The President of the Musician Union of Ghana (MUSIGA), Bice Osei Kuffour, popularly known as Obour, has said the Vodafone Ghana Music Awards bribery allegations will be investigated.
He stated that the bribery claims by the spokesperson of the award scheme, George Quaye, is a serious indictment on MUSIGA, hence the institution cannot allow it to be swept under the carpet.
Speaking to the host of Kasapa Entertainment on Kasapa 102.5FM, Kojo Preko Dankwa, Obour disclosed that after the investigations are done, any culprit found culpable of the bribery allegations will consequently be sanctioned accordingly by the association.
He, therefore, described George Quaye’s bribery comment as unfortunate and unlikely since the credibility of the board members of the awards scheme, institutions who partner the scheme and organisers of the event is as stake.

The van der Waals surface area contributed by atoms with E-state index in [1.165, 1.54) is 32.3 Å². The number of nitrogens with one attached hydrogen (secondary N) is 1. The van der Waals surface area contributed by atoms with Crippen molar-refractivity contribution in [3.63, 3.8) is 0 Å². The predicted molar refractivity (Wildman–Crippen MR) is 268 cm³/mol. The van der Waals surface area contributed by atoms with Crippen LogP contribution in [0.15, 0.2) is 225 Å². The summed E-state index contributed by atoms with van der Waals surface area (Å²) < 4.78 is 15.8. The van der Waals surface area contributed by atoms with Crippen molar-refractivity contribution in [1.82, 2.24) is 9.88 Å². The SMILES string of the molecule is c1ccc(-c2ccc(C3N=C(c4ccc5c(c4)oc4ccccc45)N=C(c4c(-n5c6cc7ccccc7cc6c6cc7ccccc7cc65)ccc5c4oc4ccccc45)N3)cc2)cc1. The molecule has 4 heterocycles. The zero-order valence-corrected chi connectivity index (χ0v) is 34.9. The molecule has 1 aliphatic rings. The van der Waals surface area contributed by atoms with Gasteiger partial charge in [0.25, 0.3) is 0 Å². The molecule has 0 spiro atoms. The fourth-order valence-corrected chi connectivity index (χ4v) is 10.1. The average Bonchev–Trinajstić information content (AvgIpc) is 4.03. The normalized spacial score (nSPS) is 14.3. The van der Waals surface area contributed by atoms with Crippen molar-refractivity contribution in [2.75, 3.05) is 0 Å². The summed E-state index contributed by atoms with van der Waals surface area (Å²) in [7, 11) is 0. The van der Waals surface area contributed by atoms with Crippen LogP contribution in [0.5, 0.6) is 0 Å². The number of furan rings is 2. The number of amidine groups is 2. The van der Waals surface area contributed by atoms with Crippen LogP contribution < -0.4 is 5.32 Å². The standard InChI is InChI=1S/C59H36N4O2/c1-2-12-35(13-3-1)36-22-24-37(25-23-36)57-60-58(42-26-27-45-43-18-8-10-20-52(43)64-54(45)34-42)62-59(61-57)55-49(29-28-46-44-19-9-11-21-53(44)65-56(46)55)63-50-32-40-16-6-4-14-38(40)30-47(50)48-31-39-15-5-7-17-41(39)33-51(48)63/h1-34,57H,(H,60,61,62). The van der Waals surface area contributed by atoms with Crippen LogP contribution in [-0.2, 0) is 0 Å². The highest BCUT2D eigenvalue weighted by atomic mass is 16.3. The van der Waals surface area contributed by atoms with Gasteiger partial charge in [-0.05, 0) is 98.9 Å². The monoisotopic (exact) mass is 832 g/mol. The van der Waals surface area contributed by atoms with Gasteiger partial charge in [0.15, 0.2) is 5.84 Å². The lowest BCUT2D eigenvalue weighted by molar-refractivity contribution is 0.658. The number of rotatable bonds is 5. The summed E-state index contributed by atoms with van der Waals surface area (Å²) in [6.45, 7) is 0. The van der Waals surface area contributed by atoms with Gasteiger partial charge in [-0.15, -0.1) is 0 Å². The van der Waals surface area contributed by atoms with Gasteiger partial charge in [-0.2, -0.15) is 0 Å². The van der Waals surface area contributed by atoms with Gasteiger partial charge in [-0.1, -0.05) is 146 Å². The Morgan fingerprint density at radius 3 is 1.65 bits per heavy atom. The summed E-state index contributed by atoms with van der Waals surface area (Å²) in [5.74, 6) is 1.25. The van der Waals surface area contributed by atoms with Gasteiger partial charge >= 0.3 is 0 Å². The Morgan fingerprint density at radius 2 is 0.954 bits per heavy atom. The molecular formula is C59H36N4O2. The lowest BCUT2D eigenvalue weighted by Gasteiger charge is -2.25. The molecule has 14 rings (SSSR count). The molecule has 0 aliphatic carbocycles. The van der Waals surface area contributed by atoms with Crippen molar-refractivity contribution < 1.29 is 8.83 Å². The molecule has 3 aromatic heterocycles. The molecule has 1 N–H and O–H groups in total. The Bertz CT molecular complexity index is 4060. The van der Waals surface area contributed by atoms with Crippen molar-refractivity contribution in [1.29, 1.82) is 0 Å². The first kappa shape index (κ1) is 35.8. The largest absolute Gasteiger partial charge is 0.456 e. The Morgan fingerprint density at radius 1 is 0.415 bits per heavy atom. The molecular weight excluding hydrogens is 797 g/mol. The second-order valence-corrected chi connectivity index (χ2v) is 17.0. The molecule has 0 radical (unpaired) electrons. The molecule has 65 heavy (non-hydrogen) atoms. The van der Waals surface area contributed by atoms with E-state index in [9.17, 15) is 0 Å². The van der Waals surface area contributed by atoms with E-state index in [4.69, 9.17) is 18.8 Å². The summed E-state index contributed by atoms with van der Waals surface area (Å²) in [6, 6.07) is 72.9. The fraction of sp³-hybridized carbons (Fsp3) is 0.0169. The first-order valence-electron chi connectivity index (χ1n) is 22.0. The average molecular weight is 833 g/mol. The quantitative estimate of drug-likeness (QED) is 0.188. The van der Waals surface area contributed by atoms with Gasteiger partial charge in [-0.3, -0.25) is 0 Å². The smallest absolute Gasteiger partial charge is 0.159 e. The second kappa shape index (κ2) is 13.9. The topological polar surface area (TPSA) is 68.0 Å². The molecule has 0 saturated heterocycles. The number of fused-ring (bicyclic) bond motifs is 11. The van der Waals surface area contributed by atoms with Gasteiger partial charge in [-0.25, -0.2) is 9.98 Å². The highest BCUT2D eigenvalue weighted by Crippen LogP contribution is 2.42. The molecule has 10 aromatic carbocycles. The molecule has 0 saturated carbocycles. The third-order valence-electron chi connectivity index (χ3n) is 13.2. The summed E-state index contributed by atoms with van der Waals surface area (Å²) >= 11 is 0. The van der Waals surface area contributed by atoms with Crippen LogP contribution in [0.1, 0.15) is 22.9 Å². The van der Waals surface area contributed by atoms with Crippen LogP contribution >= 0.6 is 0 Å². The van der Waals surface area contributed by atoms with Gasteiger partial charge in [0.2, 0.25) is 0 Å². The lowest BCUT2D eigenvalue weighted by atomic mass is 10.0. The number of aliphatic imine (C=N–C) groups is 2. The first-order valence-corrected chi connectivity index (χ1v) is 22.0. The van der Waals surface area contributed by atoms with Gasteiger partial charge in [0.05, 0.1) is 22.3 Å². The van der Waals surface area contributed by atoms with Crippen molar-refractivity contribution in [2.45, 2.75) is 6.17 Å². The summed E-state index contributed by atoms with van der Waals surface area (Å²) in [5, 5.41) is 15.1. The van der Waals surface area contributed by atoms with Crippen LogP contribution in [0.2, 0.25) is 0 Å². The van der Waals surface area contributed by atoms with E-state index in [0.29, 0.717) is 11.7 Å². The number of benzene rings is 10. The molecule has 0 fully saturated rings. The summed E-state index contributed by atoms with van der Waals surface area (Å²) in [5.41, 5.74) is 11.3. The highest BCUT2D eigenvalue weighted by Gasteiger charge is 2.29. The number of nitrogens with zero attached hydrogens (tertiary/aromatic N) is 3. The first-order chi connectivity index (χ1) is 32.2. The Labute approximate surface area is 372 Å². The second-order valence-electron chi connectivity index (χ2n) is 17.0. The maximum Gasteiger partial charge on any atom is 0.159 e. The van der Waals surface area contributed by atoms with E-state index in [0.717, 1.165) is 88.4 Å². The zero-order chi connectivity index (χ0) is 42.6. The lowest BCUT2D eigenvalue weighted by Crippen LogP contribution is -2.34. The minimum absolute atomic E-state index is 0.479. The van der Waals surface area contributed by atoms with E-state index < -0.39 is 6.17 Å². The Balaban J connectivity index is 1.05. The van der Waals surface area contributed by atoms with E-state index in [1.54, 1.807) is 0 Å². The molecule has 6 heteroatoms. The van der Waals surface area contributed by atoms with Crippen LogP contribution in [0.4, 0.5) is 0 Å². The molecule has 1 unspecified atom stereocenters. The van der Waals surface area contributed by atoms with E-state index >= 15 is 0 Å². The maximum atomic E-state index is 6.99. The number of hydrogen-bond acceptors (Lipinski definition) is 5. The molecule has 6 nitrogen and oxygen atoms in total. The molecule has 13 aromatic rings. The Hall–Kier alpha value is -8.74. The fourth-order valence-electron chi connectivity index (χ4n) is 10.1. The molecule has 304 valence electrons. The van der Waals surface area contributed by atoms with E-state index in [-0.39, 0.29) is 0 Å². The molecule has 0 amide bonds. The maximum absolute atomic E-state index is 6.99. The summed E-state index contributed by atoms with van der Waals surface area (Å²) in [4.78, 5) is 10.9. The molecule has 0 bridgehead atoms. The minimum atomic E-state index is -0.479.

“These allegations need to be substantiated to know the truth and if it’s true that some musicians are found guilty in that regard then the best sanction will be meted out to them. If George Quaye can’t provide the evidence then he will also face sanctions,” Obour disclosed.
But a number of stakeholders who spoke to BEATWAVES in separate interviews stressed that the MUSIGA president has no legal right to investigate the bribery scandal.
According to them, MUSIGA is a union and not all gospel musicians are members of the union, so Obour’s decision to investigate the issue should be ignored.
George Quaye, Head of Communications for Charterhouse, the organisers of Ghana Music Awards, was reported to have said on the popular entertainment television show, Pundits that the most offers of bribe that come to him as an executive of the VGMA scheme are from gospel artistes.
Days after the alleged bribery scandal went viral, George Quaye took a u-turn to apologise.
He added that his motive for expressing regret for his derogatory comments was because he wasn’t ready to mention those artistes involved in the scandalous acts.